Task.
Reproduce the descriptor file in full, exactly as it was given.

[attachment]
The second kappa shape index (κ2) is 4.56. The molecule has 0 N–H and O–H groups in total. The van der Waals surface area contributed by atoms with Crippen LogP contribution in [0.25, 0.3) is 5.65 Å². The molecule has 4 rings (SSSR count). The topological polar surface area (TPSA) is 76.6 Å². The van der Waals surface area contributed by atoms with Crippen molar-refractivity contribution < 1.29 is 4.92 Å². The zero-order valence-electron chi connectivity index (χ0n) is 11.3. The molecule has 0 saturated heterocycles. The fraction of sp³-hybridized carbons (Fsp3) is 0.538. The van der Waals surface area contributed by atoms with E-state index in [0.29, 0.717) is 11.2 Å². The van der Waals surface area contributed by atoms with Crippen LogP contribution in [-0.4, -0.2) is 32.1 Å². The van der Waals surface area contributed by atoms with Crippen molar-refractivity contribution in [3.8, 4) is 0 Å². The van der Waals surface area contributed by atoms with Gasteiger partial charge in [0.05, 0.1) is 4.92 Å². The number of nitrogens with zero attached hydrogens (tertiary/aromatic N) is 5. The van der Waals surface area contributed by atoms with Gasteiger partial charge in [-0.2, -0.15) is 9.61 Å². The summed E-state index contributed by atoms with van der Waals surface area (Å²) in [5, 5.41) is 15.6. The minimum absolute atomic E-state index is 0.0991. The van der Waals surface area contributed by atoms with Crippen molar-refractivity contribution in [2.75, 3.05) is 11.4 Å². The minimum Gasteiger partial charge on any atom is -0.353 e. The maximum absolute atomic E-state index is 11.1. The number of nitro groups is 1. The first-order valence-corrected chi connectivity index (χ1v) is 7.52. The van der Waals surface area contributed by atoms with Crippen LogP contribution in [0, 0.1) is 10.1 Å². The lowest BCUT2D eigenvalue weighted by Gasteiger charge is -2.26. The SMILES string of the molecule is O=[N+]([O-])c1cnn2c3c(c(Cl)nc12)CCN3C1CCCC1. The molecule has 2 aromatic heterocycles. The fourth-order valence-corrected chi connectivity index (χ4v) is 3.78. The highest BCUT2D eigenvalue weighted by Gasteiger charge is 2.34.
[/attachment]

The second kappa shape index (κ2) is 4.56. The molecule has 0 N–H and O–H groups in total. The van der Waals surface area contributed by atoms with Crippen LogP contribution in [0.25, 0.3) is 5.65 Å². The molecule has 4 rings (SSSR count). The topological polar surface area (TPSA) is 76.6 Å². The van der Waals surface area contributed by atoms with Crippen molar-refractivity contribution < 1.29 is 4.92 Å². The zero-order valence-electron chi connectivity index (χ0n) is 11.3. The molecule has 0 saturated heterocycles. The fraction of sp³-hybridized carbons (Fsp3) is 0.538. The van der Waals surface area contributed by atoms with E-state index in [0.29, 0.717) is 11.2 Å². The van der Waals surface area contributed by atoms with Crippen LogP contribution in [-0.4, -0.2) is 32.1 Å². The van der Waals surface area contributed by atoms with Crippen molar-refractivity contribution in [3.8, 4) is 0 Å². The van der Waals surface area contributed by atoms with Gasteiger partial charge in [0.05, 0.1) is 4.92 Å². The number of nitrogens with zero attached hydrogens (tertiary/aromatic N) is 5. The van der Waals surface area contributed by atoms with Gasteiger partial charge in [-0.2, -0.15) is 9.61 Å². The summed E-state index contributed by atoms with van der Waals surface area (Å²) in [5, 5.41) is 15.6. The minimum absolute atomic E-state index is 0.0991. The van der Waals surface area contributed by atoms with Crippen molar-refractivity contribution in [2.75, 3.05) is 11.4 Å². The minimum Gasteiger partial charge on any atom is -0.353 e. The maximum absolute atomic E-state index is 11.1. The number of nitro groups is 1. The first-order valence-corrected chi connectivity index (χ1v) is 7.52. The van der Waals surface area contributed by atoms with Crippen LogP contribution in [0, 0.1) is 10.1 Å². The lowest BCUT2D eigenvalue weighted by Gasteiger charge is -2.26. The SMILES string of the molecule is O=[N+]([O-])c1cnn2c3c(c(Cl)nc12)CCN3C1CCCC1. The molecule has 2 aromatic heterocycles. The fourth-order valence-corrected chi connectivity index (χ4v) is 3.78. The highest BCUT2D eigenvalue weighted by Gasteiger charge is 2.34.